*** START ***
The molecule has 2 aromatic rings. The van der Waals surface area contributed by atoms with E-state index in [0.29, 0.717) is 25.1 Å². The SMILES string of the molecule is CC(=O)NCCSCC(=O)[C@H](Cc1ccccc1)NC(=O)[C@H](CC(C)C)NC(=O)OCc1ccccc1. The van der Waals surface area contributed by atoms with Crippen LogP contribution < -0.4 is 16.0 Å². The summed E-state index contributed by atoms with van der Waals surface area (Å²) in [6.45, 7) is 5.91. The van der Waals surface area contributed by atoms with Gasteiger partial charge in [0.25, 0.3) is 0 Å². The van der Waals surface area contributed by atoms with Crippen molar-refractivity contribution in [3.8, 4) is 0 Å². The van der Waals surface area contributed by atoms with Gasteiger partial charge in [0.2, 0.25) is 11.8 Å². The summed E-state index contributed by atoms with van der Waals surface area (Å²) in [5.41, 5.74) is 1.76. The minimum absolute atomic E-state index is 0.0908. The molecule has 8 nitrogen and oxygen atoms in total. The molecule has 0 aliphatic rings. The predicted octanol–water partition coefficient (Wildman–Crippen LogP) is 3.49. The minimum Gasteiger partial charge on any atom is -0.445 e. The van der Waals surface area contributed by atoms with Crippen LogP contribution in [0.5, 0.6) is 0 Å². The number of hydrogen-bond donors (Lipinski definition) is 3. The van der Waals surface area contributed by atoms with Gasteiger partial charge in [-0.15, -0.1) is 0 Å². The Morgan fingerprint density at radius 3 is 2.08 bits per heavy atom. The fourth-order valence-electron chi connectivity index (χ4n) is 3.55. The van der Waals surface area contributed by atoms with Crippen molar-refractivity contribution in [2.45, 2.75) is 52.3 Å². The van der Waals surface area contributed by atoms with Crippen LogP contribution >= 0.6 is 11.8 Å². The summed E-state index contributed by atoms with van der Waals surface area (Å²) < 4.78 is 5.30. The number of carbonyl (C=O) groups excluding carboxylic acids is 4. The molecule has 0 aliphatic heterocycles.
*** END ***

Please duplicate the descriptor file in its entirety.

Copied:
The molecule has 2 aromatic rings. The van der Waals surface area contributed by atoms with E-state index in [0.29, 0.717) is 25.1 Å². The SMILES string of the molecule is CC(=O)NCCSCC(=O)[C@H](Cc1ccccc1)NC(=O)[C@H](CC(C)C)NC(=O)OCc1ccccc1. The van der Waals surface area contributed by atoms with Crippen LogP contribution < -0.4 is 16.0 Å². The summed E-state index contributed by atoms with van der Waals surface area (Å²) in [6.45, 7) is 5.91. The van der Waals surface area contributed by atoms with Gasteiger partial charge in [0.25, 0.3) is 0 Å². The van der Waals surface area contributed by atoms with Crippen molar-refractivity contribution in [3.8, 4) is 0 Å². The van der Waals surface area contributed by atoms with Gasteiger partial charge in [0.2, 0.25) is 11.8 Å². The summed E-state index contributed by atoms with van der Waals surface area (Å²) in [5.41, 5.74) is 1.76. The minimum absolute atomic E-state index is 0.0908. The molecule has 8 nitrogen and oxygen atoms in total. The molecule has 0 aliphatic rings. The predicted octanol–water partition coefficient (Wildman–Crippen LogP) is 3.49. The minimum Gasteiger partial charge on any atom is -0.445 e. The van der Waals surface area contributed by atoms with Crippen LogP contribution in [0.5, 0.6) is 0 Å². The number of hydrogen-bond donors (Lipinski definition) is 3. The van der Waals surface area contributed by atoms with Gasteiger partial charge in [-0.15, -0.1) is 0 Å². The Morgan fingerprint density at radius 3 is 2.08 bits per heavy atom. The fourth-order valence-electron chi connectivity index (χ4n) is 3.55. The van der Waals surface area contributed by atoms with Crippen molar-refractivity contribution in [2.45, 2.75) is 52.3 Å². The van der Waals surface area contributed by atoms with Crippen LogP contribution >= 0.6 is 11.8 Å². The summed E-state index contributed by atoms with van der Waals surface area (Å²) < 4.78 is 5.30. The number of carbonyl (C=O) groups excluding carboxylic acids is 4. The molecule has 0 aliphatic heterocycles.